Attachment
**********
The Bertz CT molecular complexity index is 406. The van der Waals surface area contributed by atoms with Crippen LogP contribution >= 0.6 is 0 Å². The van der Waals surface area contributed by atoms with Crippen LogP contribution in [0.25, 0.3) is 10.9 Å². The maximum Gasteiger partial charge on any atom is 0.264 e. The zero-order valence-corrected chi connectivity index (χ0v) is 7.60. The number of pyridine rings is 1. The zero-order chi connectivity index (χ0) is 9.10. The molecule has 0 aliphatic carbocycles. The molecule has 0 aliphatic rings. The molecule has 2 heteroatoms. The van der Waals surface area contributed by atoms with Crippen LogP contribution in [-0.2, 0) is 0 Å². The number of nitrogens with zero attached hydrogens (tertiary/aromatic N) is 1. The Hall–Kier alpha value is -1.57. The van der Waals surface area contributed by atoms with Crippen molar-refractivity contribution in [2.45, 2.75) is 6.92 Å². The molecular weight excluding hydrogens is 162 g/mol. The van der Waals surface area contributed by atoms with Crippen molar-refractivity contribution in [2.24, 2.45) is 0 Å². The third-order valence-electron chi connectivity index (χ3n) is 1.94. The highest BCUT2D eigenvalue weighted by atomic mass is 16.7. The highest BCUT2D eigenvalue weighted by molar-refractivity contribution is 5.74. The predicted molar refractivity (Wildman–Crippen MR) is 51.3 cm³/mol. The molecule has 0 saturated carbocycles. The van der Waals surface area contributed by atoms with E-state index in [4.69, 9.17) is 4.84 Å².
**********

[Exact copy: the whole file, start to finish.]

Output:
The Bertz CT molecular complexity index is 406. The van der Waals surface area contributed by atoms with Crippen LogP contribution >= 0.6 is 0 Å². The van der Waals surface area contributed by atoms with Crippen LogP contribution in [0.25, 0.3) is 10.9 Å². The maximum Gasteiger partial charge on any atom is 0.264 e. The zero-order valence-corrected chi connectivity index (χ0v) is 7.60. The number of pyridine rings is 1. The zero-order chi connectivity index (χ0) is 9.10. The molecule has 0 aliphatic carbocycles. The molecule has 0 aliphatic rings. The molecule has 2 heteroatoms. The van der Waals surface area contributed by atoms with Crippen LogP contribution in [-0.2, 0) is 0 Å². The number of nitrogens with zero attached hydrogens (tertiary/aromatic N) is 1. The Hall–Kier alpha value is -1.57. The van der Waals surface area contributed by atoms with Crippen molar-refractivity contribution in [2.45, 2.75) is 6.92 Å². The molecular weight excluding hydrogens is 162 g/mol. The van der Waals surface area contributed by atoms with Crippen molar-refractivity contribution in [2.24, 2.45) is 0 Å². The third-order valence-electron chi connectivity index (χ3n) is 1.94. The highest BCUT2D eigenvalue weighted by atomic mass is 16.7. The highest BCUT2D eigenvalue weighted by molar-refractivity contribution is 5.74. The predicted molar refractivity (Wildman–Crippen MR) is 51.3 cm³/mol. The molecule has 0 saturated carbocycles. The van der Waals surface area contributed by atoms with E-state index in [4.69, 9.17) is 4.84 Å².